Number two, the bees seem to flourish. Pollination does have some troubles, sprays and stresses, but in the apples the bees don't seem to miss a beat. Years like this one, when it's calm and hot, the bees can even make a few frames of apple honey.

They almost always gain weight, no matter what the weather does.

And third, you get the bees back. That is, in time to make more honey (Unlike pumpkin pollination.)
They come out of the orchards and start right in on the black locust:

And the honeysuckle:

Or the tulip poplar, as I talked about above-- Delinda's yard north of the Hocking Hills.

And speaking of the Hocking Hills, we just got back from a great trip.
Here's how it happened. Our friends, the Taglias, wanted a bee yard at their place this year.
These bees found a home right out of the orchards:

Well, it was probably more that I was interested in their very great location full of locust and honeysuckle. Anyway, the Taglias happen to own a few cabins in the heart of the Hocking Hills. Big Pine Retreat- check it out! This last weekend we did:

I was happy to get away and celebrate another successful season of apple pollination.
Everyone was celebrating something.

Baby got in a few strides.
Mostly aboard Daddy.

Nothing goes better with hiking than ice cream.

Nasty Hocking Hills ice cream!
 Sunday morning we awoke to a hard rain. It was so nice to be snuggled in a dry cabin!
The rain soon cleared, making a foggy, magical morning for hiking.
My idea of Sunday morning worship:

We made a few attempts at a family portrait in this natural beauty. This is the best we could do.

Ah, the limits of iphones.

Friday, May 8, 2015

My Famous Sister

-Posted by Isaac

I've had Becky on the blog recently. As many of you know, she's more than just "aunt Becky" who runs our kids around in her spare time. She's owner, operator and CEO of Dangling Carrot Farm. And her spare time is becoming much more scarce these days. Not only are we thick in the growing season, she's fighting off the media at every turn.
Here, they caught up with her. I thought you may be entertained by this. Possibly even enlightened. Who knows?

In bee news, it's just more of the same. Splitting and more splitting. Sun up to, well, almost sun down. I've not yet worked until dark (Becky regularly does), but the season's not over and we've still got queens to come.
About 160 down.

The bees have actually made a little honey. Deadnettle honey? I found just a couple early supers completely full. 

The problem is, these super strong early colonies had swarm cells. They got ahead of me. Its hard to get around fast enough, as I mentioned in that last post.

I'm seeing bees in my sleep. Queens by day and night. Since we're on on subject of entertainment, I thought I'd leave you with this fun little post from last year. Grab some coffee. It's a good way to start your bee day.

Saturday, May 2, 2015

Ah Spring- Time for Making Babies

-Posted by Isaac

The world has come alive! Babies are everywhere.

And has it been ever busy keeping up with them.

Beekeepers are run ragged this time of year. The bees, April, May, and June decide its time to make babies. They swarm. And it's my job to put a stop to it. Sort of.

Swarming is a good thing. It's procreation the way nature intended. I'm not opposed to a few swarms now and then. You get a new and vibrant queen out of the deal. Plus a little bit of natural mite control. The thing is, when your workers are off hanging in a tree, they're not making spring honey. So basically I run around all day in the spring, hive to hive, yard to yard, making splits. Splitting a hive is a way to control the exploding spring growth without losing your bees to the trees.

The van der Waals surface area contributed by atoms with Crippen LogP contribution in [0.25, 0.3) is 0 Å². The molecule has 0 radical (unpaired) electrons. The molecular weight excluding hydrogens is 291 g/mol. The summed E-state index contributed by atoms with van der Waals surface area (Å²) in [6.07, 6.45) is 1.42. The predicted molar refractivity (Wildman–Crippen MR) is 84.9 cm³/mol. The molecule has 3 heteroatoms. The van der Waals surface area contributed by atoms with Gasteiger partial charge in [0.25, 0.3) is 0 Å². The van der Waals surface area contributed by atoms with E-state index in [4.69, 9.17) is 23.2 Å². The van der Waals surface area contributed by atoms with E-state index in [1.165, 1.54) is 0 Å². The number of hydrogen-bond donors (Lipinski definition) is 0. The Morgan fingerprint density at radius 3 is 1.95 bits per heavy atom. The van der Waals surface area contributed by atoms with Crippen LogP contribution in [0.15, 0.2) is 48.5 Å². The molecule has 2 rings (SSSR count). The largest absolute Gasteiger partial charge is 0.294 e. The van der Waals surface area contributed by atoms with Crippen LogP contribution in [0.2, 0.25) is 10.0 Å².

But sometimes it's hard to keep up. This week we've been chasing babies. 
Here are a few shots of recent swarms.

Above is  an easy catch in the flower bed. Good timing on this prime swarm-- just a day before loading up for apple pollination. These girls (with a few added frames of brood) are now working hard in the Lynd Fruit Farm orchards.

Below are some tree huggers. 
Jayne put this swarm on Facebook. It got a few likes and many exclamation points.

Here's a swarm caught yesterday in the apple tree. Perfect height for the eight foot step ladder.

When I got up there to look at these baby darlings, I noticed something else right above them.

Yep, more baby darlings:

 Here's one in the maple. Beekeepers can get a little crazy over swarms.
Glad we got that forklift.

Why is this happening? All these bee babies?
Well, suddenly, the world here in central Ohio has turned into a buffet table. As you've probably noticed from the roadsides.

Westfall High School sits about a half mile from our home bees. Before these hives left for the apples, we had over 100 in our yard. A lot of bees! Every blooming tree is a new target. When these trees went wild at Westfall, I actually got a call from an administrator saying that my bees were "disturbing the peace."

A pollen train--
You can see the incoming results of all the blooming. (Blooming being the plant plant version of making babies).

Making babies. The bees help the plants, the plants help the bees.

This pollen is stored as a protein source for spring growth.
Quite artistically, I'd say.

Sometimes we beekeepers have a hand in that beautiful plant-bee interaction. In April we pollinate apples. Well, the bees do the work. We just load them up and get the hives to the the work sight. We're bus drivers really.

Almost always this is done at night. But the recent cold evenings enabled us to start early. All the girls were in, staying warm in the cluster instead of out foraging.

Really good looking bus drivers.

Mr. Blair plugged entrances, I lifted hives, Bridger managed and reported oversights.

They come runnin just as fast as they can.

'Cause every girl's crazy bout a sharp dressed man!